I've been putting off listening to this 2013 CD release for years, actually. I stumbled across it today while doing some filing, still in the cellophane and covered in dust. The reason I bought it in the first place: James Ehnes. The reason for the neglect: Kirill Karabits. I have had very few positive experiences with this conductor's recordings. But I found myself in the mood for some Shostakovich and decided to open this up and have a go at it.
I love James Ehnes's gorgeous, rich, textured tone. But what works so beautifully in the Britten seems to work just as strongly against him in the Shostakovich. I'm not a violinist and therefore don't understand the mechanics of why this richness of tone seems to come at the expense of real muscle and bite.
I did listen to the Shostakovich first, and in a word, it is lovely. And rather bland. And that's just not what I'm looking for in Shostakovich. The rich tone can't help but be a thing of beauty to hear in the opening Moderato. But it's missing the angst. And the stark, foreboding poignancy. It's just...lovely. And the Scherzo and Burlesque which follow just don't have enough fire.
In all fairness, the problem here isn't really the soloist as much as it is the limp orchestral support. I have rarely heard Kirill Karabits muster up much life on the podium (at least on record) and I am perplexed why Bournemouth keeps him. How he can so consistently fail to inspire or lead his orchestra to a minimal level of musical involvement is a mystery. This Shostakovich isn't bad, there just isn't the slightest hint of Russian soul in it.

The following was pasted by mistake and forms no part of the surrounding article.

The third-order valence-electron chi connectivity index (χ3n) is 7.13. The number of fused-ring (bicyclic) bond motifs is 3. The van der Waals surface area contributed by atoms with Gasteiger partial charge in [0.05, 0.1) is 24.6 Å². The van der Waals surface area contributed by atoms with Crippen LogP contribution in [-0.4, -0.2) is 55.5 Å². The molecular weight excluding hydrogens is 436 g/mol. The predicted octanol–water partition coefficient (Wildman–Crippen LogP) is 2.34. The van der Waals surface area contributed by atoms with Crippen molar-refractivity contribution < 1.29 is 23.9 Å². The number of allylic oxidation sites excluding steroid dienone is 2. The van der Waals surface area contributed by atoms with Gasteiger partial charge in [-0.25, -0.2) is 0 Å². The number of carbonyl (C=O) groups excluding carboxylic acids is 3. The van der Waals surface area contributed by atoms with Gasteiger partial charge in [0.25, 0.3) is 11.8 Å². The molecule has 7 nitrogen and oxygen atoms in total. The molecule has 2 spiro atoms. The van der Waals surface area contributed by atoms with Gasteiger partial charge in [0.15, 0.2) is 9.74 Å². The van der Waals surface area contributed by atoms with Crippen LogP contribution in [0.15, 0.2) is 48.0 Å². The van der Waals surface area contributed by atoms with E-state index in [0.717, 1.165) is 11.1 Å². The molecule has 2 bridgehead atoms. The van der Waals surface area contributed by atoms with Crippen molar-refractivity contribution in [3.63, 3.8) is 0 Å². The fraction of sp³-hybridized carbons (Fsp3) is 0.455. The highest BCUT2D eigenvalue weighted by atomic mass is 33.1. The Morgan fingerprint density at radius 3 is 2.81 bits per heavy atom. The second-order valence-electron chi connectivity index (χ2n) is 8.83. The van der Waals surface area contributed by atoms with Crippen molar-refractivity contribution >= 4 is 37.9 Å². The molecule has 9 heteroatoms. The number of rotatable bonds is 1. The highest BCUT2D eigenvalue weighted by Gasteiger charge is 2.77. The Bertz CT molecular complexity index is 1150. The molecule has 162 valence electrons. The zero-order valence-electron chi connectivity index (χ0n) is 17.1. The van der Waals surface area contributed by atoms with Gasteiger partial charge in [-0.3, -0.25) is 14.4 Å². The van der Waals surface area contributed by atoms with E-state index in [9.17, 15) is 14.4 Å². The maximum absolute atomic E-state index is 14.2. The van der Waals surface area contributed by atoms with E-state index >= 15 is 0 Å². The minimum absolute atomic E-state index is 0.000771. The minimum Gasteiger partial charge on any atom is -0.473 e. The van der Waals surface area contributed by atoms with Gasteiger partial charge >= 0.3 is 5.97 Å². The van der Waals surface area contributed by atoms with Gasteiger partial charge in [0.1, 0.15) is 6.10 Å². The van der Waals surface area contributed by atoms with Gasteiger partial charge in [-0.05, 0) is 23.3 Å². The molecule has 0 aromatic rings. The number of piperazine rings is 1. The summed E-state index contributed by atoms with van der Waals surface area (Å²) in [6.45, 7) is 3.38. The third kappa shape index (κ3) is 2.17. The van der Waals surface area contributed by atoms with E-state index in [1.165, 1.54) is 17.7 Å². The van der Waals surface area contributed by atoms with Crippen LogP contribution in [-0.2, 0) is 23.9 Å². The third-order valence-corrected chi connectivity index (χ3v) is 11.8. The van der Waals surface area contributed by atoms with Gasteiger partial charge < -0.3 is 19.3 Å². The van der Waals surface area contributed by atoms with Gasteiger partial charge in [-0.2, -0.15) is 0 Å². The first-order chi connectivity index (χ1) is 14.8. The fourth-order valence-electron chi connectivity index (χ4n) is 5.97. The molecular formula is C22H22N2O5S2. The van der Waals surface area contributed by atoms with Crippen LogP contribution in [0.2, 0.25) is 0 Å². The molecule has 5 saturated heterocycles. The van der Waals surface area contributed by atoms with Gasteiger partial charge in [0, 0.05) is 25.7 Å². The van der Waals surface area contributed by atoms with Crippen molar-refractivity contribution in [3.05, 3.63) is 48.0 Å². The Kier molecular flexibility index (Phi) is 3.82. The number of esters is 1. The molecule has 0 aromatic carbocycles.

The Britten is much more successful - thanks to Ehnes's lovely singing lines and the beautiful recorded sound from Onyx. The orchestra can coast along through this one without much effort and Ehnes carries it nicely. (Although the Vivace, which bustles along, isn't as hair-raising as usual.)
In both works, the violin is placed at a natural perspective, neither forward nor recessed. The relaxed, colorful, lovely recorded acoustic suits the Britten beautifully but does the Shostakovich no favors.
I can't help but think Ehnes deserves a better partner. Or maybe not. Perhaps this lyrical, relaxed approach is exactly what he's going for and why he teamed up with Karabits. But whatever the reasons, I found this CD to be a mixed bag. The beautiful, atmospheric recorded sound from Onyx was definitely the highlight for me.